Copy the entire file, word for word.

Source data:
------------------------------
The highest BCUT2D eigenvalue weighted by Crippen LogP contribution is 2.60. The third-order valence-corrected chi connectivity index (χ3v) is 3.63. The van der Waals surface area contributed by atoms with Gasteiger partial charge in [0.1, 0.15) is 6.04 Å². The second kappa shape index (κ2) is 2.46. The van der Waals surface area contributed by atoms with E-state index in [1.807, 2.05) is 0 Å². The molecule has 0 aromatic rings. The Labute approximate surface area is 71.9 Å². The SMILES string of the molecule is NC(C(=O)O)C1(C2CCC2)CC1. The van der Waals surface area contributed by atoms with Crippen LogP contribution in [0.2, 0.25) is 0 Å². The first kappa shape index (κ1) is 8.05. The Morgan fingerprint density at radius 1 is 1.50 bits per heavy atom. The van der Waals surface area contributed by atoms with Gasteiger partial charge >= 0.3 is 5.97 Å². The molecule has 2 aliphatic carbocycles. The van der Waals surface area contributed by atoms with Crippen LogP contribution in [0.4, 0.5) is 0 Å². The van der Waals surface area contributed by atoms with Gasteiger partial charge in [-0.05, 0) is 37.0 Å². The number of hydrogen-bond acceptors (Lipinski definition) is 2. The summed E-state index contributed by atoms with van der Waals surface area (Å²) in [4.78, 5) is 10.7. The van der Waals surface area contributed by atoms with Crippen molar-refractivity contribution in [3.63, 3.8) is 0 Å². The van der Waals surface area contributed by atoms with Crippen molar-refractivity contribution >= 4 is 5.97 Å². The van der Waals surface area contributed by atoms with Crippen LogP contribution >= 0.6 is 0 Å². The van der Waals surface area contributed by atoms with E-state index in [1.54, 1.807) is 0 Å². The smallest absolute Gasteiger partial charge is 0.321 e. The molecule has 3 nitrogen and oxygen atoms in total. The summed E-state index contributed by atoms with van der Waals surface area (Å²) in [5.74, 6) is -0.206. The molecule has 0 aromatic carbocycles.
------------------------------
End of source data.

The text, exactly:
The highest BCUT2D eigenvalue weighted by Crippen LogP contribution is 2.60. The third-order valence-corrected chi connectivity index (χ3v) is 3.63. The van der Waals surface area contributed by atoms with Gasteiger partial charge in [0.1, 0.15) is 6.04 Å². The second kappa shape index (κ2) is 2.46. The van der Waals surface area contributed by atoms with E-state index in [1.807, 2.05) is 0 Å². The molecule has 0 aromatic rings. The Labute approximate surface area is 71.9 Å². The SMILES string of the molecule is NC(C(=O)O)C1(C2CCC2)CC1. The van der Waals surface area contributed by atoms with Crippen LogP contribution in [0.2, 0.25) is 0 Å². The first kappa shape index (κ1) is 8.05. The Morgan fingerprint density at radius 1 is 1.50 bits per heavy atom. The van der Waals surface area contributed by atoms with Gasteiger partial charge >= 0.3 is 5.97 Å². The molecule has 2 aliphatic carbocycles. The van der Waals surface area contributed by atoms with Crippen LogP contribution in [0.4, 0.5) is 0 Å². The van der Waals surface area contributed by atoms with Gasteiger partial charge in [-0.05, 0) is 37.0 Å². The number of hydrogen-bond acceptors (Lipinski definition) is 2. The summed E-state index contributed by atoms with van der Waals surface area (Å²) in [4.78, 5) is 10.7. The van der Waals surface area contributed by atoms with Crippen molar-refractivity contribution in [3.63, 3.8) is 0 Å². The van der Waals surface area contributed by atoms with Crippen molar-refractivity contribution >= 4 is 5.97 Å². The van der Waals surface area contributed by atoms with Crippen LogP contribution >= 0.6 is 0 Å². The van der Waals surface area contributed by atoms with E-state index in [1.54, 1.807) is 0 Å². The smallest absolute Gasteiger partial charge is 0.321 e. The molecule has 3 nitrogen and oxygen atoms in total. The summed E-state index contributed by atoms with van der Waals surface area (Å²) in [5.74, 6) is -0.206. The molecule has 0 aromatic carbocycles.